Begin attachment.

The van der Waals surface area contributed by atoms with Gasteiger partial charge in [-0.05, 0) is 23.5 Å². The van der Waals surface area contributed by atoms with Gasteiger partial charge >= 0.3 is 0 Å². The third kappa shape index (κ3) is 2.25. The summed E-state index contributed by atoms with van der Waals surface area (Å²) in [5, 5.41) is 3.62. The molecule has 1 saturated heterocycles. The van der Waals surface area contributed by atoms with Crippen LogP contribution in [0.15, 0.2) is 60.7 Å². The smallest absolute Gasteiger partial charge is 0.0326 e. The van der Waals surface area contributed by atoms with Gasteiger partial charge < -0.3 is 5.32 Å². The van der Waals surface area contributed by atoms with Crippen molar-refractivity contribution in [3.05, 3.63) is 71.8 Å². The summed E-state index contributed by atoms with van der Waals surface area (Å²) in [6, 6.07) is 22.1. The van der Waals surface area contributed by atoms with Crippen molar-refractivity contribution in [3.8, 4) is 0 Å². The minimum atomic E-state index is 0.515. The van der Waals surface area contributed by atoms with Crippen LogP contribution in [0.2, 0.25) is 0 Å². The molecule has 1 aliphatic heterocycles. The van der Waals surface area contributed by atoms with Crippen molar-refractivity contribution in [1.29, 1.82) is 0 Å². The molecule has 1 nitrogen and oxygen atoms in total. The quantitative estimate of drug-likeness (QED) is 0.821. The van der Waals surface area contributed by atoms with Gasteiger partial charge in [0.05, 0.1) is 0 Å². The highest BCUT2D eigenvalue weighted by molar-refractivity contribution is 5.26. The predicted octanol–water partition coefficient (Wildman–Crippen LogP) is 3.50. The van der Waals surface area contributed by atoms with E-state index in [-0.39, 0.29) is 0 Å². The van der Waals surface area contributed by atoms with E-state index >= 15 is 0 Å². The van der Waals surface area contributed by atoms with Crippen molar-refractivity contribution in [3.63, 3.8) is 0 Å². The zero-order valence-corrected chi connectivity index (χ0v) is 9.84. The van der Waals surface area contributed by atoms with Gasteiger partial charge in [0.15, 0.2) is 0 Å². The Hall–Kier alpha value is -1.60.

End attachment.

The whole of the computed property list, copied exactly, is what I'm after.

The van der Waals surface area contributed by atoms with Gasteiger partial charge in [-0.05, 0) is 23.5 Å². The van der Waals surface area contributed by atoms with Gasteiger partial charge >= 0.3 is 0 Å². The third kappa shape index (κ3) is 2.25. The summed E-state index contributed by atoms with van der Waals surface area (Å²) in [5, 5.41) is 3.62. The molecule has 1 saturated heterocycles. The van der Waals surface area contributed by atoms with Crippen LogP contribution in [0.15, 0.2) is 60.7 Å². The smallest absolute Gasteiger partial charge is 0.0326 e. The van der Waals surface area contributed by atoms with Gasteiger partial charge < -0.3 is 5.32 Å². The van der Waals surface area contributed by atoms with Crippen molar-refractivity contribution in [3.05, 3.63) is 71.8 Å². The summed E-state index contributed by atoms with van der Waals surface area (Å²) in [6, 6.07) is 22.1. The van der Waals surface area contributed by atoms with Crippen molar-refractivity contribution in [3.8, 4) is 0 Å². The minimum atomic E-state index is 0.515. The van der Waals surface area contributed by atoms with Crippen LogP contribution in [0.2, 0.25) is 0 Å². The molecule has 1 aliphatic heterocycles. The van der Waals surface area contributed by atoms with Crippen molar-refractivity contribution in [1.29, 1.82) is 0 Å². The molecule has 1 nitrogen and oxygen atoms in total. The quantitative estimate of drug-likeness (QED) is 0.821. The van der Waals surface area contributed by atoms with Gasteiger partial charge in [0.05, 0.1) is 0 Å². The highest BCUT2D eigenvalue weighted by molar-refractivity contribution is 5.26. The predicted octanol–water partition coefficient (Wildman–Crippen LogP) is 3.50. The van der Waals surface area contributed by atoms with E-state index in [-0.39, 0.29) is 0 Å². The van der Waals surface area contributed by atoms with E-state index >= 15 is 0 Å². The van der Waals surface area contributed by atoms with Crippen molar-refractivity contribution in [3.63, 3.8) is 0 Å². The zero-order valence-corrected chi connectivity index (χ0v) is 9.84. The van der Waals surface area contributed by atoms with Gasteiger partial charge in [0.15, 0.2) is 0 Å². The Hall–Kier alpha value is -1.60.